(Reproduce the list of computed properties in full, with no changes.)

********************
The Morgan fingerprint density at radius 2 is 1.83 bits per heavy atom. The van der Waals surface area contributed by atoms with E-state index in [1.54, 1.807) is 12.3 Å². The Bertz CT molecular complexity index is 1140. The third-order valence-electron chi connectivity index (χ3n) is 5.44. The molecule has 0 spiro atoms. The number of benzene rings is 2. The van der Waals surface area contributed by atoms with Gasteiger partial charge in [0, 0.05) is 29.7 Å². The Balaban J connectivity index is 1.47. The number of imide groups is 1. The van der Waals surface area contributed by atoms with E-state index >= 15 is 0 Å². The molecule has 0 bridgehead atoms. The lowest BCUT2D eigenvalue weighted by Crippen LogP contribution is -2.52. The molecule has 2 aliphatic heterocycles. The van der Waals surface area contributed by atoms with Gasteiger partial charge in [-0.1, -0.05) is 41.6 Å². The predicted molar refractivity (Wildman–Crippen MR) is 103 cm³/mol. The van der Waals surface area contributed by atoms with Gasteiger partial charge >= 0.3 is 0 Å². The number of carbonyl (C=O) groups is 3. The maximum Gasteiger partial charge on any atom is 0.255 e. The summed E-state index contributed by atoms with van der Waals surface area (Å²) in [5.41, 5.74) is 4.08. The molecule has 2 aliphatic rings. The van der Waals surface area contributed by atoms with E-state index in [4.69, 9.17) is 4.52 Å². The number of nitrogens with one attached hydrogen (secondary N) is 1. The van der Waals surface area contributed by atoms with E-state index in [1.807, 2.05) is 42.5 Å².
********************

The Morgan fingerprint density at radius 2 is 1.83 bits per heavy atom. The van der Waals surface area contributed by atoms with E-state index in [1.54, 1.807) is 12.3 Å². The Bertz CT molecular complexity index is 1140. The third-order valence-electron chi connectivity index (χ3n) is 5.44. The molecule has 0 spiro atoms. The number of benzene rings is 2. The van der Waals surface area contributed by atoms with Gasteiger partial charge in [0, 0.05) is 29.7 Å². The Balaban J connectivity index is 1.47. The number of imide groups is 1. The van der Waals surface area contributed by atoms with E-state index >= 15 is 0 Å². The molecule has 0 bridgehead atoms. The lowest BCUT2D eigenvalue weighted by Crippen LogP contribution is -2.52. The molecule has 2 aliphatic heterocycles. The van der Waals surface area contributed by atoms with Gasteiger partial charge in [-0.1, -0.05) is 41.6 Å². The predicted molar refractivity (Wildman–Crippen MR) is 103 cm³/mol. The van der Waals surface area contributed by atoms with Gasteiger partial charge >= 0.3 is 0 Å². The number of carbonyl (C=O) groups is 3. The maximum Gasteiger partial charge on any atom is 0.255 e. The summed E-state index contributed by atoms with van der Waals surface area (Å²) in [5.41, 5.74) is 4.08. The molecule has 2 aliphatic rings. The van der Waals surface area contributed by atoms with E-state index in [4.69, 9.17) is 4.52 Å². The number of nitrogens with one attached hydrogen (secondary N) is 1. The van der Waals surface area contributed by atoms with E-state index in [1.807, 2.05) is 42.5 Å².